Business Information and Credit Risk in the Post-COVID-19 Era
Dec 03, 2020
A virtual roundtable summary
Since the COVID-19 pandemic, public entities have introduced various policies and programs to mitigate the economic disruption. However, the relief measures including moratoriums on loan repayments, closure of courts and banks due to lockdowns, increased lending to businesses under government-backed scheme, as well as changes in insolvency regimes have obstructed the flow of data within the credit information ecosystem. The unprecedented level of government intervention has potentially increased the information asymmetry between lenders and borrowers, resulting in unintended consequences for business information and subsequent credit risk decisions.
As part of the virtual roundtable series on COVID-19 mitigation efforts, the SME Finance Forum hosted a virtual roundtable with Neil Munroe (BIIA), Kaushal Sampat (Rubix Data Sciences), Salil Chugh (Experian), and Stephan Wolf (GLEIF), moderated by Khrystyna Kushnir (SME Finance Forum), to discuss how the government responses to the COVID-19 pandemic have impacted the accuracy and timeliness of information held by the business information industry both directly and indirectly. The panelists also suggested alternative solutions to help SME lenders access up-to-date information about their clients and markets to continue lending activities.
Neil Munroe started the session with demonstrating how some of the government mechanisms could possibly lead to a decline in the quantity and quality of business information. One of the key sources for the business information providers is the public sector. Business Information providers gather data from business registers, courts and insolvency regimes to generate reports and scores that are used by banks, trade credit providers, and credit insurers. However, the government interventions as a result of COVID -19 have disrupted this flow of information. For example, there are changes in legislations to help companies avoid insolvency, but this direct action has reduced the number of insolvencies and bankruptcies reported. Regarding corporate legal procedures, the delay and flexibility in holding statutory events have led to inaccuracy of data held on register. In addition, the moratorium or extension offered on filing returns and working from home orders have caused ageing of latest Information available on business registers.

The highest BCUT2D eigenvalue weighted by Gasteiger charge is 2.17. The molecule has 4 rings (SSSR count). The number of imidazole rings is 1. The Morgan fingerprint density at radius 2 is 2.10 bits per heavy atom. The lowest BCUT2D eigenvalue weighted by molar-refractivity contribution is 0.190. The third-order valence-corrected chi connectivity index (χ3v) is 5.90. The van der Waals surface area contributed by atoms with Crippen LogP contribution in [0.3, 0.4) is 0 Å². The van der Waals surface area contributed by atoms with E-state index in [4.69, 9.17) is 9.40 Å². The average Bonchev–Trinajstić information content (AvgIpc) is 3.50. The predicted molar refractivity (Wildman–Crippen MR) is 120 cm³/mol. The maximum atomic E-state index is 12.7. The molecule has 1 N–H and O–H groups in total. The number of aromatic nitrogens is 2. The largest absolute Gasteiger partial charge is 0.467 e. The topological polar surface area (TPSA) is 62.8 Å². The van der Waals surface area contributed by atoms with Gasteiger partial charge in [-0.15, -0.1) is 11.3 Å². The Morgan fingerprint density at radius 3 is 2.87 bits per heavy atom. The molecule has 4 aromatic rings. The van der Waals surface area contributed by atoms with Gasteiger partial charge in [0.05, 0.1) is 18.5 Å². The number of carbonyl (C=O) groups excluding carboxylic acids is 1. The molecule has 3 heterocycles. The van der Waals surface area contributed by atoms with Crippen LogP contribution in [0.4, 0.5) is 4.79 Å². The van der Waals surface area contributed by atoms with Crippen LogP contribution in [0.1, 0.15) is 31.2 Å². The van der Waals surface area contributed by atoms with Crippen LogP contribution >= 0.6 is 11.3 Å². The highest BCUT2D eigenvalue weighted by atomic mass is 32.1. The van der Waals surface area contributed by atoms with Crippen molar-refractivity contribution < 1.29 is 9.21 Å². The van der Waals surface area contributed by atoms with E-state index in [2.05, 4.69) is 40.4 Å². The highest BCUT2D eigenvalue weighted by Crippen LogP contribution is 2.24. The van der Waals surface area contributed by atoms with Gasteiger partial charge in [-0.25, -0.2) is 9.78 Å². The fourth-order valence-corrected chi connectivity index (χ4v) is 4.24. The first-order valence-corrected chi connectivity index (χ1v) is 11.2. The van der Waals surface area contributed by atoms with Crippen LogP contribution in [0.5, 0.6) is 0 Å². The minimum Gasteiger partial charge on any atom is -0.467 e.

Kaushal Sampat focused on how the credit information companies and credit grantors have been influenced by the new norms. First of all, the extension in filing requirements and holding shareholder meetings will lead to a delay in the filing cycle for the previous financial year and out-of-date financial information for credit decisioning. The filing backlog and pileups at registries will potentially cause digital service issues, which makes data harder to access. The non-financial information, such as ownership change, will also be out-of-date. Secondly, defaults and delays in repayments are a critical parameter in credit scoring. The loan repayment deferrals and moratoriums can be misused by the businesses that are facing financial difficulties prior to the pandemic, causing issues for credit assessment and monitoring. It is hard for the credit information companies to identify those difficulties and may have a long-term effect in the industry. Thirdly, modifying insolvency norms also delays collection. Since the creditors are unable to enforce their claims, they may choose to limit their credit exposure, especially to the SMEs. The moratoriums might strain the already tight liquidity situations.